The whole thing is worth reading, but here are some gems:
- The profession of playwright, the role of the playwright in today’s American theater . . . is under serious attack. Some who attack are simply greedy, some ignorant, some can’t understand why theater isn’t TV or film. But perhaps the greatest threat to the playwright in today’ s theater comes from . . . those who want ‘to help.’
- . . . I am not saying that a playwright should avoid and ignore comments and reactions to his work . . . But I am saying that our mindset toward playwrights should be this: 1) the playwright knows what he is doing, 2) perhaps the play as presented is as it should be. So that the onus for change is not on the playwright but on others, on the theater . . . How to improve a play should be the domain of the writer, with the theater supplying potential tools, a reading say, or a workshop with clearly delineated goals. These are tools that should evolve out of a need, as opposed to being a given.
- . . . I have watched actors and directors approach classical plays that have massive contradictions and address those plays not as works to be fixed, but rather to be solved. So I am arguing for a theater where the mindset is not to fix new plays, but to solve them.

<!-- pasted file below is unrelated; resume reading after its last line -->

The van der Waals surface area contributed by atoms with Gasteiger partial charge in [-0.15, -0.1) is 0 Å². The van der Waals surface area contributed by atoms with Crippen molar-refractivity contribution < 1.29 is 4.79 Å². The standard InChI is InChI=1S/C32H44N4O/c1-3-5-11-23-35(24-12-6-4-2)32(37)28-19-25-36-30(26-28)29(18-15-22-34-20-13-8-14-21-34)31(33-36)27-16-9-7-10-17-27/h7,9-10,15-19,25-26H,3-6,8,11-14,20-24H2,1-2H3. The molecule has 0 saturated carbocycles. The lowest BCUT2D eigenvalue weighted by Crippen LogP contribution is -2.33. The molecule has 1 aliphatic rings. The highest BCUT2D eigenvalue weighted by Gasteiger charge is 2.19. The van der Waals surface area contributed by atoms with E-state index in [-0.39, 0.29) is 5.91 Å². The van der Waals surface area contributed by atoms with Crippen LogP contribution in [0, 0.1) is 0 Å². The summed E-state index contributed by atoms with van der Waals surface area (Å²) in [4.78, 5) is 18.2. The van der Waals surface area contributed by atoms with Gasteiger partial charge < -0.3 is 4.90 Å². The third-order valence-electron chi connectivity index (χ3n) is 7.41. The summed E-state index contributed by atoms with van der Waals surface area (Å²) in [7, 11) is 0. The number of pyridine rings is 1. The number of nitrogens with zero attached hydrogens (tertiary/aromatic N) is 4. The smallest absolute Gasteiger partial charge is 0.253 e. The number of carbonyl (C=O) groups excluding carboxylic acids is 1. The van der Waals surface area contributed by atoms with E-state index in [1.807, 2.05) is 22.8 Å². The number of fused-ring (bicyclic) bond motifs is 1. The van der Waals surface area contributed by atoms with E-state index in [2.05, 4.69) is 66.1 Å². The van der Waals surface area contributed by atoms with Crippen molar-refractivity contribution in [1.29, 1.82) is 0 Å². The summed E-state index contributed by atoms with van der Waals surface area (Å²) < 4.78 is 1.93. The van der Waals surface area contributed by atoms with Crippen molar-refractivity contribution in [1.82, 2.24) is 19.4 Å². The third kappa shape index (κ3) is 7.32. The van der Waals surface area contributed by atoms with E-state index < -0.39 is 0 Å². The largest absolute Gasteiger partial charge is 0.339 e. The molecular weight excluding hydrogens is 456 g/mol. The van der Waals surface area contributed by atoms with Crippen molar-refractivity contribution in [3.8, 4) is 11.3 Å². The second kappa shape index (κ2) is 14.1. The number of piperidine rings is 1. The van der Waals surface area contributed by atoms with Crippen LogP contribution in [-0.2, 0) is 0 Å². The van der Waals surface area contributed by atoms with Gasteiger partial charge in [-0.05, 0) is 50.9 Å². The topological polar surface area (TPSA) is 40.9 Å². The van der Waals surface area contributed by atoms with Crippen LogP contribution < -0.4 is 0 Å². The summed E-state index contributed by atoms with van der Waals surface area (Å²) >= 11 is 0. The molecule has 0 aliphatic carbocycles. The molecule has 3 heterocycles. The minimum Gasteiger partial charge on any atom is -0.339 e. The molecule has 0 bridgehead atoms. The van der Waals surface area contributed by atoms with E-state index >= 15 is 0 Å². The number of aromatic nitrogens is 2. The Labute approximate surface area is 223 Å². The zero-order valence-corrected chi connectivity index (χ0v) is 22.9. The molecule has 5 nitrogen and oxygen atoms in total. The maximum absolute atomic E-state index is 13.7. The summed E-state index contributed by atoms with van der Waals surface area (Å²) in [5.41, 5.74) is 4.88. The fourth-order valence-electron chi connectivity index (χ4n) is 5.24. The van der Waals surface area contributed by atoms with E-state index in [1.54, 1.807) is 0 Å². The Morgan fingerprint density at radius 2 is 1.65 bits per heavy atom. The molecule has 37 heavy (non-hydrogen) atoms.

- Rules for writing plays. My god. One hears young playwrights being told what a play ‘must do,’ or ‘how a play works.’ One hears writers being told that a character’s ‘journey’ isn’t clear enough, or that the writer needs to determine a character’s ‘motivation.’ One hears how a play has to ‘build’ in a certain way, or how ‘the conflict’ isn’t strong enough. These are terms that seem to suggest a deep understanding of what a play is and how it is put together, but in fact they tell us very little. Perhaps a particular play might be helped by one of these suggestions, but they (and other ‘rules’) are too generally prescribed . . . The playwright doesn’t write out of ‘motivations’ but rather out of truth and reality, out of people and story and worlds he or she wishes or needs to create for us.